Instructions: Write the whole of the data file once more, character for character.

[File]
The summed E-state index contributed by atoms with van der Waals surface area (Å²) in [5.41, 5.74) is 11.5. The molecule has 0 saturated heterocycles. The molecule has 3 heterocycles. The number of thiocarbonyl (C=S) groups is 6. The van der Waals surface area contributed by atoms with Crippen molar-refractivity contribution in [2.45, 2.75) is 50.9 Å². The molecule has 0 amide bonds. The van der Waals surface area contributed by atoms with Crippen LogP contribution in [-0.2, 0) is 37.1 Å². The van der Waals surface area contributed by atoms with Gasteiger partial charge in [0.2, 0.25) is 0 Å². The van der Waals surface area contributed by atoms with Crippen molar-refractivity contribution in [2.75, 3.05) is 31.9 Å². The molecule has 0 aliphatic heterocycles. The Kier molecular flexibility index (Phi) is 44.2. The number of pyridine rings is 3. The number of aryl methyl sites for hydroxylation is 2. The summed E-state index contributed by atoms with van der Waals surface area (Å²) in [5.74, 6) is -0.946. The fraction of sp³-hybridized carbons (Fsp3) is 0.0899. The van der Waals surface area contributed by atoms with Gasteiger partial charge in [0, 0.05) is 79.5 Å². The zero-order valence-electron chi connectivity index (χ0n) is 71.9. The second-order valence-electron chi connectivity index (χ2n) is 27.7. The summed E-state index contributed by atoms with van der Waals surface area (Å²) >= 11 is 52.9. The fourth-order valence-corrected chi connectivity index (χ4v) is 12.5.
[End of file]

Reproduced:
The summed E-state index contributed by atoms with van der Waals surface area (Å²) in [5.41, 5.74) is 11.5. The molecule has 0 saturated heterocycles. The molecule has 3 heterocycles. The number of thiocarbonyl (C=S) groups is 6. The van der Waals surface area contributed by atoms with Crippen molar-refractivity contribution in [2.45, 2.75) is 50.9 Å². The molecule has 0 amide bonds. The van der Waals surface area contributed by atoms with Crippen LogP contribution in [-0.2, 0) is 37.1 Å². The van der Waals surface area contributed by atoms with Gasteiger partial charge in [0.2, 0.25) is 0 Å². The van der Waals surface area contributed by atoms with Crippen molar-refractivity contribution in [2.75, 3.05) is 31.9 Å². The molecule has 0 aliphatic heterocycles. The Kier molecular flexibility index (Phi) is 44.2. The number of pyridine rings is 3. The number of aryl methyl sites for hydroxylation is 2. The summed E-state index contributed by atoms with van der Waals surface area (Å²) in [5.74, 6) is -0.946. The fraction of sp³-hybridized carbons (Fsp3) is 0.0899. The van der Waals surface area contributed by atoms with Gasteiger partial charge in [0, 0.05) is 79.5 Å². The zero-order valence-electron chi connectivity index (χ0n) is 71.9. The second-order valence-electron chi connectivity index (χ2n) is 27.7. The summed E-state index contributed by atoms with van der Waals surface area (Å²) >= 11 is 52.9. The fourth-order valence-corrected chi connectivity index (χ4v) is 12.5.